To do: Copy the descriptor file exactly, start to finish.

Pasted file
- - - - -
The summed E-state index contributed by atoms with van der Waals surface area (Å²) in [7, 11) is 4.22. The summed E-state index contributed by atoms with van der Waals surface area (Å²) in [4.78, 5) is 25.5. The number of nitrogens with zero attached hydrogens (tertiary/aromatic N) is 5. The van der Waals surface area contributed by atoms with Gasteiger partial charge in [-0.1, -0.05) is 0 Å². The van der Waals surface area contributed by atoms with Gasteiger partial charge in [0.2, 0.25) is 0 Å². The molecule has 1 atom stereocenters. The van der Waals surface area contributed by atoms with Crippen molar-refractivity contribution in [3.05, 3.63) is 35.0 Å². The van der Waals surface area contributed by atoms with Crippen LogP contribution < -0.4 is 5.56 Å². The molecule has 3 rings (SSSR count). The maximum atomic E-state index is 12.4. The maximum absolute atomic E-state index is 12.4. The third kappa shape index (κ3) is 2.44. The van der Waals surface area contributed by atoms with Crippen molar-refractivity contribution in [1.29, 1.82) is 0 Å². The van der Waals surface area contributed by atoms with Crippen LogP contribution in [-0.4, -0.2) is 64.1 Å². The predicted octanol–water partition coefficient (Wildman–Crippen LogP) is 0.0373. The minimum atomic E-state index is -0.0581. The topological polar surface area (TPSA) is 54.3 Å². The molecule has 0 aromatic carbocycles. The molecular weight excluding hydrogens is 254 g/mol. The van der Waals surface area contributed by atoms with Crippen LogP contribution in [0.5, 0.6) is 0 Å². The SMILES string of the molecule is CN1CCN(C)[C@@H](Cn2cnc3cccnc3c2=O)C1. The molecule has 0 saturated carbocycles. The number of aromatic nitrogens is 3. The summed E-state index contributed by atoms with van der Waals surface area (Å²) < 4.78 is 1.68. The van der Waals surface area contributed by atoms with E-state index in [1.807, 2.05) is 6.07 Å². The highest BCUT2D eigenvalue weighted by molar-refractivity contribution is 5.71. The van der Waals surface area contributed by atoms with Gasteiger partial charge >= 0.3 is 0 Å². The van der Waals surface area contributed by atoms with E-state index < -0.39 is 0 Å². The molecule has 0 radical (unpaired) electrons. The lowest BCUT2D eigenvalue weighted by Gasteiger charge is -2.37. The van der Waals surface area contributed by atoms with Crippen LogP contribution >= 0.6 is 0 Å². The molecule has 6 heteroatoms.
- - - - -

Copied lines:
The summed E-state index contributed by atoms with van der Waals surface area (Å²) in [7, 11) is 4.22. The summed E-state index contributed by atoms with van der Waals surface area (Å²) in [4.78, 5) is 25.5. The number of nitrogens with zero attached hydrogens (tertiary/aromatic N) is 5. The van der Waals surface area contributed by atoms with Gasteiger partial charge in [-0.1, -0.05) is 0 Å². The van der Waals surface area contributed by atoms with Gasteiger partial charge in [0.2, 0.25) is 0 Å². The molecule has 1 atom stereocenters. The van der Waals surface area contributed by atoms with Crippen molar-refractivity contribution in [3.05, 3.63) is 35.0 Å². The van der Waals surface area contributed by atoms with Crippen LogP contribution < -0.4 is 5.56 Å². The molecule has 3 rings (SSSR count). The maximum atomic E-state index is 12.4. The maximum absolute atomic E-state index is 12.4. The third kappa shape index (κ3) is 2.44. The van der Waals surface area contributed by atoms with Crippen molar-refractivity contribution in [1.29, 1.82) is 0 Å². The van der Waals surface area contributed by atoms with Crippen LogP contribution in [-0.4, -0.2) is 64.1 Å². The predicted octanol–water partition coefficient (Wildman–Crippen LogP) is 0.0373. The minimum atomic E-state index is -0.0581. The topological polar surface area (TPSA) is 54.3 Å². The molecule has 0 aromatic carbocycles. The molecular weight excluding hydrogens is 254 g/mol. The van der Waals surface area contributed by atoms with Crippen LogP contribution in [0.5, 0.6) is 0 Å². The SMILES string of the molecule is CN1CCN(C)[C@@H](Cn2cnc3cccnc3c2=O)C1. The molecule has 0 saturated carbocycles. The number of aromatic nitrogens is 3. The summed E-state index contributed by atoms with van der Waals surface area (Å²) < 4.78 is 1.68. The van der Waals surface area contributed by atoms with E-state index in [1.807, 2.05) is 6.07 Å². The highest BCUT2D eigenvalue weighted by molar-refractivity contribution is 5.71. The van der Waals surface area contributed by atoms with Gasteiger partial charge >= 0.3 is 0 Å². The van der Waals surface area contributed by atoms with E-state index < -0.39 is 0 Å². The molecule has 0 radical (unpaired) electrons. The lowest BCUT2D eigenvalue weighted by Gasteiger charge is -2.37. The van der Waals surface area contributed by atoms with Crippen LogP contribution >= 0.6 is 0 Å². The molecule has 6 heteroatoms.